Benefits of using Reflective Foil Insulation for Basement Walls:
- Effective in extreme temperatures - both hot and cold
- Strong, clean, lightweight and flexible
- Safe to handle with no special clothing or breathing equipment
- Cuts and installs easier than fiberglass
- Reflects 93% of Radiant Heat
- Easily stapled, nailed or glued into place
- Waterproof, Non absorbent surface
Basement Concrete Wall InsulationExterior basement wall insulation is not common due to the high cost and difficulty of protecting the insulation from damage. The most common and most inexpensive method of basement wall insulation is the interior method. Traditionally, this method of insulation for basement walls has been executed through the use of fiberglass batts or spray foam insulation. The walls are constructed and the voids between the studs are filled with fiberglass insulation or spray foam, covered with a basement wall vapor barrier like a plastic sheeting, and finally finished with drywall. This method of basement insulation has one very serious problem: Moisture. As the concrete basement wall cures it releases a great deal of moisture. The fiberglass insulation soaks up this moisture, which is trapped by the wall insulation vapor barrier, and any moisture entering the foundation from the outside only contributes to the problem. As the fiberglass begins to saturate it quickly looses its effectiveness. Mold will begin to grow in the fiberglass as well as on the surrounding surfaces, causing the studs and even floor joists to rot. A similar problem occurs with insulation blankets for basement walls.
Fiberglass insulation is porous, and thus susceptible to air filtration, so without a separate vapor barrier, the warm moist air in your basement willl migrate to the cold concrete wall surface and moisture will condense. A much better option for insulation of basement walls is to install a layer of extruded polystyrene (XPS) or some other rigid foam directly to the concrete wall. However, even with XPS rigid foam board insulation for basement walls, you may still have a moisture problem because any polystyrene under 1-1/2" thickness is not considered impermeable enough to be a vapor barrier. The exact perm ratings for any insulation product will vary so you should consult with the insulation manufacturer before purchasing a basement walls vapor barrier.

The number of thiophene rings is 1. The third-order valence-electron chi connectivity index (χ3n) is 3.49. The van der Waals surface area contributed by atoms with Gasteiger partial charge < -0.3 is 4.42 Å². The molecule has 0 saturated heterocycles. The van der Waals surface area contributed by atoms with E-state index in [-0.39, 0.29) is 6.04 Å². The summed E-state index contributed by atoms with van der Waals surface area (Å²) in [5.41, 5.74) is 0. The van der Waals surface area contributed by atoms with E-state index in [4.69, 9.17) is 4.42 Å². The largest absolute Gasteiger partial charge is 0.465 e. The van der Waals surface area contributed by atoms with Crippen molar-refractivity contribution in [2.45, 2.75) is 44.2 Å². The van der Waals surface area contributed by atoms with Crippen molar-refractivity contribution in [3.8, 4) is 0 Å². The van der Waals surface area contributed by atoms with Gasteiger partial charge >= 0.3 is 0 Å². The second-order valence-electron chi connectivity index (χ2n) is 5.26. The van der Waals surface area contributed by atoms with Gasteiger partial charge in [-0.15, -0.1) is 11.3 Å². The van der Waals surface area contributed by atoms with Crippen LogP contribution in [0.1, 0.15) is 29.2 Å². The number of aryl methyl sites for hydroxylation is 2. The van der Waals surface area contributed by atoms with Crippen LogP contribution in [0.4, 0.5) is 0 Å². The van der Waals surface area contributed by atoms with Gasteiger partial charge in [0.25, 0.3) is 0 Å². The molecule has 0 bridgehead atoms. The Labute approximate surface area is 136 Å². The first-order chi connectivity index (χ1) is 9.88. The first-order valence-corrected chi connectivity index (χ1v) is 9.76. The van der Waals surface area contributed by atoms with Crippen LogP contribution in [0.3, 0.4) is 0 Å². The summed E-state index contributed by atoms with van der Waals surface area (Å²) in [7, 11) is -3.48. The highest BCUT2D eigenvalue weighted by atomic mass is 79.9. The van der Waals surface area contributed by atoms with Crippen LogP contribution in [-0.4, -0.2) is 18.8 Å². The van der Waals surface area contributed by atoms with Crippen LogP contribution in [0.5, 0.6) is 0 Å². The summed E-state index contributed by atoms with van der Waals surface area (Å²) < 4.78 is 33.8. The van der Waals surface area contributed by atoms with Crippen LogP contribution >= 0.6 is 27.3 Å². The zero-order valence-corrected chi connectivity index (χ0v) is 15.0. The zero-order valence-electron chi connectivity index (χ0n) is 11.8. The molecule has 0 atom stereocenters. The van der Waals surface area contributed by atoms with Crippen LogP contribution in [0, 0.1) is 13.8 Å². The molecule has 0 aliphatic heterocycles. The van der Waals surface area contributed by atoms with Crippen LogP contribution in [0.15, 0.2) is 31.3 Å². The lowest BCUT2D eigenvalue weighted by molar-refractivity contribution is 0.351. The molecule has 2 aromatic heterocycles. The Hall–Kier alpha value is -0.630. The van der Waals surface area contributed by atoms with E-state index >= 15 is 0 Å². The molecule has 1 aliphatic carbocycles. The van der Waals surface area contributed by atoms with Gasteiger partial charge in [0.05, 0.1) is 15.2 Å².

A "perm", also referred to as a permeability rating is the unit of measurement used to characterize the water vapor permeance of any building material, like insulation. There are several classes of vapor retarders, but according to ASTM E-96, a Class 1 Vapor Retarder has a perm rating of 0.1 or less. All EcoFoil reflective bubble insulation products have a permeability rating of 0.02 - thus making them superior Class 1 Vapor Retarders and an approved basement wall vapor barrier. Check your local building codes for basement walls vapor barrier recommended perm ratings in your area.